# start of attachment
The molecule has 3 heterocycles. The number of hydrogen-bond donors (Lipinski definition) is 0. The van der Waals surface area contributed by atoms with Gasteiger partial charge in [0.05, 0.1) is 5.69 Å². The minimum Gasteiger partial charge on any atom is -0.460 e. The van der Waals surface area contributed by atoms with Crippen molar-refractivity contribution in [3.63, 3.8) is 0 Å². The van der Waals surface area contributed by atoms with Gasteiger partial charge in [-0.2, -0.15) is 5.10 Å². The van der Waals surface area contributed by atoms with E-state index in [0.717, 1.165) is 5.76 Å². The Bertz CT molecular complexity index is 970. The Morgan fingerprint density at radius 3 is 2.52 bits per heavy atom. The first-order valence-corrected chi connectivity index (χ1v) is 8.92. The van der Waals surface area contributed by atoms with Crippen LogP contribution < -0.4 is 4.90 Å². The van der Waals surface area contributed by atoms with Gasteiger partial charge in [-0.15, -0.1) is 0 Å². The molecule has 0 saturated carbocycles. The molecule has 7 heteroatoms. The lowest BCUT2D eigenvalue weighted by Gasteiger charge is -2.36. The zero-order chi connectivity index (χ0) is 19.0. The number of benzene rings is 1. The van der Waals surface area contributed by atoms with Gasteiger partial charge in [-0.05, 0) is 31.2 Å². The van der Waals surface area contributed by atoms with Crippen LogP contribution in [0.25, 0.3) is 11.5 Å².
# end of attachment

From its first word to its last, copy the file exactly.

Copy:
The molecule has 3 heterocycles. The number of hydrogen-bond donors (Lipinski definition) is 0. The van der Waals surface area contributed by atoms with Gasteiger partial charge in [0.05, 0.1) is 5.69 Å². The minimum Gasteiger partial charge on any atom is -0.460 e. The van der Waals surface area contributed by atoms with Crippen molar-refractivity contribution in [3.63, 3.8) is 0 Å². The van der Waals surface area contributed by atoms with Gasteiger partial charge in [-0.2, -0.15) is 5.10 Å². The van der Waals surface area contributed by atoms with E-state index in [0.717, 1.165) is 5.76 Å². The Bertz CT molecular complexity index is 970. The Morgan fingerprint density at radius 3 is 2.52 bits per heavy atom. The first-order valence-corrected chi connectivity index (χ1v) is 8.92. The van der Waals surface area contributed by atoms with Crippen LogP contribution < -0.4 is 4.90 Å². The van der Waals surface area contributed by atoms with Gasteiger partial charge in [-0.15, -0.1) is 0 Å². The molecule has 0 saturated carbocycles. The molecule has 7 heteroatoms. The lowest BCUT2D eigenvalue weighted by Gasteiger charge is -2.36. The zero-order chi connectivity index (χ0) is 19.0. The number of benzene rings is 1. The van der Waals surface area contributed by atoms with Gasteiger partial charge in [-0.05, 0) is 31.2 Å². The van der Waals surface area contributed by atoms with Crippen LogP contribution in [0.25, 0.3) is 11.5 Å².